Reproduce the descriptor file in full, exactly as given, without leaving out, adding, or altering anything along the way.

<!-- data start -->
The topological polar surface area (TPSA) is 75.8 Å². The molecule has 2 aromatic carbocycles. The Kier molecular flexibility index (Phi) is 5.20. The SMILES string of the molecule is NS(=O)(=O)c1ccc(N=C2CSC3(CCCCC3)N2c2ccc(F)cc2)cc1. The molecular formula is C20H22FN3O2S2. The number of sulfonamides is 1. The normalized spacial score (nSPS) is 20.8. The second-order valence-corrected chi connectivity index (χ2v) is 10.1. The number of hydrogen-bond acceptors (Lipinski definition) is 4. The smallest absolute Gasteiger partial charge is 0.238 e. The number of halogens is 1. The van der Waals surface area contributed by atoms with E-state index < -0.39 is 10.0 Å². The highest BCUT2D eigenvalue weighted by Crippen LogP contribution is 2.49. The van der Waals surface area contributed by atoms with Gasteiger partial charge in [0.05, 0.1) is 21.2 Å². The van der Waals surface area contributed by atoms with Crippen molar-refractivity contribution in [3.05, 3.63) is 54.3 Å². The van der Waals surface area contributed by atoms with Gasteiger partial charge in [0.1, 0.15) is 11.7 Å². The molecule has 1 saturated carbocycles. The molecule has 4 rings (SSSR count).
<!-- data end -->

The topological polar surface area (TPSA) is 75.8 Å². The molecule has 2 aromatic carbocycles. The Kier molecular flexibility index (Phi) is 5.20. The SMILES string of the molecule is NS(=O)(=O)c1ccc(N=C2CSC3(CCCCC3)N2c2ccc(F)cc2)cc1. The molecular formula is C20H22FN3O2S2. The number of sulfonamides is 1. The normalized spacial score (nSPS) is 20.8. The second-order valence-corrected chi connectivity index (χ2v) is 10.1. The number of hydrogen-bond acceptors (Lipinski definition) is 4. The smallest absolute Gasteiger partial charge is 0.238 e. The number of halogens is 1. The van der Waals surface area contributed by atoms with E-state index < -0.39 is 10.0 Å². The highest BCUT2D eigenvalue weighted by Crippen LogP contribution is 2.49. The van der Waals surface area contributed by atoms with Gasteiger partial charge in [0.05, 0.1) is 21.2 Å². The van der Waals surface area contributed by atoms with Crippen molar-refractivity contribution in [3.05, 3.63) is 54.3 Å². The van der Waals surface area contributed by atoms with Gasteiger partial charge in [0.1, 0.15) is 11.7 Å². The molecule has 1 saturated carbocycles. The molecule has 4 rings (SSSR count).